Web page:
THE FRENCH government yesterday attacked new domain names – such as .vin and .wine – that it says could undermine international agreements to protect the use of geographical indicators like champagne and region-specific wine names.
Meanwhile, copyright disputes over the new addresses are expected to continue to soar as over 1,000 new domains are introduced over the next few years, according to the World Intellectual Property Organisation.
France’s attack came ahead of today’s meeting in London of the governmental advisory committee meeting of the Internet Corporation for Assigned Names and Numbers, the international body that governs such addresses and decided to allow new domains to be created.
Axelle Lemaire, France’s minister for digital affairs wrote to Icann – the Internet Corporation for Assigned Names and Numbers – on Saturday with her concerns, stating: “The problem is it is totally opaque, there is no transparency at all in the process.”
Icann’s vice president of stakeholder engagement for Europe, Jean-Jacques Sahel, told City A.M. “We received a number of letters from France, Portugal and Spain in the last few days detailing their concerns and at the same time we received letters from Australia, New Zealand and the US that conflicted with those feelings. The board of Icann met and issued a number of letters back to officials explaining the process we have been through… and that we will go ahead unless we hear anything from the governmental advisory committee.”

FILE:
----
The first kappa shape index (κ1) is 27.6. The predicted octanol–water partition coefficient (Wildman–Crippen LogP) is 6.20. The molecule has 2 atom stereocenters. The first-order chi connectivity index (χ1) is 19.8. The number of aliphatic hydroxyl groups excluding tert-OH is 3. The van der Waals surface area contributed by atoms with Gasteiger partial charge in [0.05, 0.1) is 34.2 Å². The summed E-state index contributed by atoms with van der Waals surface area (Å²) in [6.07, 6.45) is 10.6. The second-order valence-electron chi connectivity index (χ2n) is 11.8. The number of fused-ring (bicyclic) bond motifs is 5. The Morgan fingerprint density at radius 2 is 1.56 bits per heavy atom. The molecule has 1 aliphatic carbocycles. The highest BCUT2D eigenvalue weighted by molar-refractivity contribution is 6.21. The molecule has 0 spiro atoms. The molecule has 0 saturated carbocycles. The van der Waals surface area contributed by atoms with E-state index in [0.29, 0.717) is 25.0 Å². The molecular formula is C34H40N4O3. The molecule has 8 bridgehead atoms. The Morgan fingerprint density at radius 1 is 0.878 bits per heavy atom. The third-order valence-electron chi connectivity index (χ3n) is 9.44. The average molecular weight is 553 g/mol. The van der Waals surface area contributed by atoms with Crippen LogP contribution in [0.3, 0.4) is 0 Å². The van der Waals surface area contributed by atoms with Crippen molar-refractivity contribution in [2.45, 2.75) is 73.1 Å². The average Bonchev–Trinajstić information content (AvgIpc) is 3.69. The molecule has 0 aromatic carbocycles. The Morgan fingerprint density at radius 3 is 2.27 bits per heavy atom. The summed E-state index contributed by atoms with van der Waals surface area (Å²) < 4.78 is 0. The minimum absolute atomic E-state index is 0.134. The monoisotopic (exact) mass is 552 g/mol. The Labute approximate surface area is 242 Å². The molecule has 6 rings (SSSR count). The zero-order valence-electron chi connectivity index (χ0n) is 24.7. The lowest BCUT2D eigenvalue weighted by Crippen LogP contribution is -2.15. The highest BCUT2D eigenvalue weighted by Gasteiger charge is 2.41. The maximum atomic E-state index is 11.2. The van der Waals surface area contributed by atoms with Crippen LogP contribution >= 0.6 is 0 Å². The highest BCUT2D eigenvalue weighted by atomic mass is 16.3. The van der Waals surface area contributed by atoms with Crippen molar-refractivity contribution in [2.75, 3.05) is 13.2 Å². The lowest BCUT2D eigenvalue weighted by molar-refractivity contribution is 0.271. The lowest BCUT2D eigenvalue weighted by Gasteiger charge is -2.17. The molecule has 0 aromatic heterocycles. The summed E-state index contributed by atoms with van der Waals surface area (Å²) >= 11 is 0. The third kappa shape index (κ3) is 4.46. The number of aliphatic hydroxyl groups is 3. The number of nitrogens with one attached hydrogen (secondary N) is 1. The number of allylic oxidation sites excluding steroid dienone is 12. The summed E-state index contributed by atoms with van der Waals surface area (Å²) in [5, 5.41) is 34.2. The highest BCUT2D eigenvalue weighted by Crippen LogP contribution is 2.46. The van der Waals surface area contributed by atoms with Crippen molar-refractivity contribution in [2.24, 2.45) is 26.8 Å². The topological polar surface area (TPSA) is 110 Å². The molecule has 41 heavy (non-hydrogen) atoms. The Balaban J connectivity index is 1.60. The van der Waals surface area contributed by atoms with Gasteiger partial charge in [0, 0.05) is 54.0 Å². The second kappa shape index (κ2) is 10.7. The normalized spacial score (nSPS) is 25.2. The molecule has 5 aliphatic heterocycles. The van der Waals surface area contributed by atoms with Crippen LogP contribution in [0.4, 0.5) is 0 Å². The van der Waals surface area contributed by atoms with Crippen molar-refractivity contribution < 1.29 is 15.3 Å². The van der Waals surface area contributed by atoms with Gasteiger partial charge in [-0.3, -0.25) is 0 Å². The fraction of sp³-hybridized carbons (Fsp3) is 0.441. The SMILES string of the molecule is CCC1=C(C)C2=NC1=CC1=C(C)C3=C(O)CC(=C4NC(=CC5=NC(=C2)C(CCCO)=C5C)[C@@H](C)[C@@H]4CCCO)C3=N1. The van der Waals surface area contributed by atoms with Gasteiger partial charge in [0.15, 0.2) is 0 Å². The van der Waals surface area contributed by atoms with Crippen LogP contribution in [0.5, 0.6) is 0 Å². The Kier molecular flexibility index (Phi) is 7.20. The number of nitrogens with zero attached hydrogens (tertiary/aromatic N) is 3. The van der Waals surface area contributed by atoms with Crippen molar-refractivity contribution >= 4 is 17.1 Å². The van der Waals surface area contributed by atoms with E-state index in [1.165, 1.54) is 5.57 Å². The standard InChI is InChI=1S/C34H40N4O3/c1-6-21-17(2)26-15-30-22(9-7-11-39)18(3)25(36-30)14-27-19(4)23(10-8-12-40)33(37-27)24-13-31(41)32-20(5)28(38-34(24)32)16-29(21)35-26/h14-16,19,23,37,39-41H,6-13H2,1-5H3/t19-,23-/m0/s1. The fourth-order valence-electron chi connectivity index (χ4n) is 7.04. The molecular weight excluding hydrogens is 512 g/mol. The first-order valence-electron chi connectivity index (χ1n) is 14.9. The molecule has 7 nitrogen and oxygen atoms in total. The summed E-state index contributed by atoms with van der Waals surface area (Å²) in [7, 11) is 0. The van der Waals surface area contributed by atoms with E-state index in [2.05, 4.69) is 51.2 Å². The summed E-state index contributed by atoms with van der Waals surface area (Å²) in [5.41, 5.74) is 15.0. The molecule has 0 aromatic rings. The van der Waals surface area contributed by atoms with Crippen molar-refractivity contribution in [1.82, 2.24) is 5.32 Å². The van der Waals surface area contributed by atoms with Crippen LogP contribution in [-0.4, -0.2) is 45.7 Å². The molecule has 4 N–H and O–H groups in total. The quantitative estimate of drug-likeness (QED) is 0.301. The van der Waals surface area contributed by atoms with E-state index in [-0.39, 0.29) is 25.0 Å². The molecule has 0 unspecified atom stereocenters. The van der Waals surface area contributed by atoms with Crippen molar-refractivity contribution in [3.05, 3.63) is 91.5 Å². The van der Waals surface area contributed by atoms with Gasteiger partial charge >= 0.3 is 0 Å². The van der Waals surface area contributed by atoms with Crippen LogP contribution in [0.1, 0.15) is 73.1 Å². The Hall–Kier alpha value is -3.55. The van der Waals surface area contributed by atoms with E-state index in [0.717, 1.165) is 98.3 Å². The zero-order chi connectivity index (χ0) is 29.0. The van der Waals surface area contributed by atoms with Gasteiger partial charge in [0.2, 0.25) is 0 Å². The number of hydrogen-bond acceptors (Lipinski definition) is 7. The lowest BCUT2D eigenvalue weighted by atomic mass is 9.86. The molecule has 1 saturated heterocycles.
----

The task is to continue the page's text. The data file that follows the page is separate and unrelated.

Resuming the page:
Figures released by the World Intellectual Property Organisation today showed that the increase in the number of domain names has already resulted in an uptick in legal action.
Over 48 disputes have been recorded over the new domain names, including Statoil’s legal action in April to prevent the use of statoil.ventures by a third party.
Sahel said a rise in copyright disputes was an “unfortunate side effect” of creating new domains, which he said was essential to help foster innovation on the web.